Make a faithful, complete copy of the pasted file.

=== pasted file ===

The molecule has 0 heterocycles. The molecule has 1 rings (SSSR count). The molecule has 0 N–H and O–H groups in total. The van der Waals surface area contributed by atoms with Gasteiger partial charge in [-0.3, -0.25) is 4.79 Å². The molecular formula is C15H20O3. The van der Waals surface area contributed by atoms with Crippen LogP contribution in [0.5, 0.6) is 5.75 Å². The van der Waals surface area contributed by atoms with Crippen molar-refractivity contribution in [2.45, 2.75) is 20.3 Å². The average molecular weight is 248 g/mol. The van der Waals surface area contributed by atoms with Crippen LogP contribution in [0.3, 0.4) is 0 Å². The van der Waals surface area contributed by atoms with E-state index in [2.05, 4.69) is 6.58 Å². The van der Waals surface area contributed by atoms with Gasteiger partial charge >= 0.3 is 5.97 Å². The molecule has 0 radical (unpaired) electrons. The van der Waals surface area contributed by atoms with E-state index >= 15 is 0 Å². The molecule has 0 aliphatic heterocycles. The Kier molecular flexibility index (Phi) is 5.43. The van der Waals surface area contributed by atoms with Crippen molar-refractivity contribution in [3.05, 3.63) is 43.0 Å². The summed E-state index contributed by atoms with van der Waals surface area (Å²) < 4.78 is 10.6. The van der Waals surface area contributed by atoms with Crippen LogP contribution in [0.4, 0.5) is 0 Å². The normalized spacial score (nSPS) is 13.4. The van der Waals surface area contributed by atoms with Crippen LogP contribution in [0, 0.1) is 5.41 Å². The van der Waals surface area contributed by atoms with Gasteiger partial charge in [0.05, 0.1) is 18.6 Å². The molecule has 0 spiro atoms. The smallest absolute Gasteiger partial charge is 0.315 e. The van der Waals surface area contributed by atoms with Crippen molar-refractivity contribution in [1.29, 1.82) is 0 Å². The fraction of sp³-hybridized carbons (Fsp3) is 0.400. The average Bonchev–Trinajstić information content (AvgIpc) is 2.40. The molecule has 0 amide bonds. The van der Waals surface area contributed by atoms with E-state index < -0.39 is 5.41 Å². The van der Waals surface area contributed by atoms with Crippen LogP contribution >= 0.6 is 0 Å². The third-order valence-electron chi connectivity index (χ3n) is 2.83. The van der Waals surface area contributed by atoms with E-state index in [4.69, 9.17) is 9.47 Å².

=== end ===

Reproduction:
The molecule has 0 heterocycles. The molecule has 1 rings (SSSR count). The molecule has 0 N–H and O–H groups in total. The van der Waals surface area contributed by atoms with Gasteiger partial charge in [-0.3, -0.25) is 4.79 Å². The molecular formula is C15H20O3. The van der Waals surface area contributed by atoms with Crippen LogP contribution in [0.5, 0.6) is 5.75 Å². The van der Waals surface area contributed by atoms with Crippen molar-refractivity contribution in [2.45, 2.75) is 20.3 Å². The average molecular weight is 248 g/mol. The van der Waals surface area contributed by atoms with Crippen LogP contribution in [0.3, 0.4) is 0 Å². The van der Waals surface area contributed by atoms with E-state index in [2.05, 4.69) is 6.58 Å². The van der Waals surface area contributed by atoms with Gasteiger partial charge >= 0.3 is 5.97 Å². The molecule has 0 radical (unpaired) electrons. The van der Waals surface area contributed by atoms with E-state index >= 15 is 0 Å². The molecule has 0 aliphatic heterocycles. The Kier molecular flexibility index (Phi) is 5.43. The van der Waals surface area contributed by atoms with Crippen molar-refractivity contribution in [3.05, 3.63) is 43.0 Å². The summed E-state index contributed by atoms with van der Waals surface area (Å²) < 4.78 is 10.6. The van der Waals surface area contributed by atoms with Crippen LogP contribution in [0.4, 0.5) is 0 Å². The normalized spacial score (nSPS) is 13.4. The van der Waals surface area contributed by atoms with Crippen LogP contribution in [0, 0.1) is 5.41 Å². The van der Waals surface area contributed by atoms with Gasteiger partial charge in [0.05, 0.1) is 18.6 Å². The molecule has 0 spiro atoms. The smallest absolute Gasteiger partial charge is 0.315 e. The van der Waals surface area contributed by atoms with Crippen molar-refractivity contribution in [1.29, 1.82) is 0 Å². The fraction of sp³-hybridized carbons (Fsp3) is 0.400. The average Bonchev–Trinajstić information content (AvgIpc) is 2.40. The molecule has 0 amide bonds. The van der Waals surface area contributed by atoms with E-state index < -0.39 is 5.41 Å². The van der Waals surface area contributed by atoms with Crippen LogP contribution >= 0.6 is 0 Å². The third-order valence-electron chi connectivity index (χ3n) is 2.83. The van der Waals surface area contributed by atoms with E-state index in [4.69, 9.17) is 9.47 Å².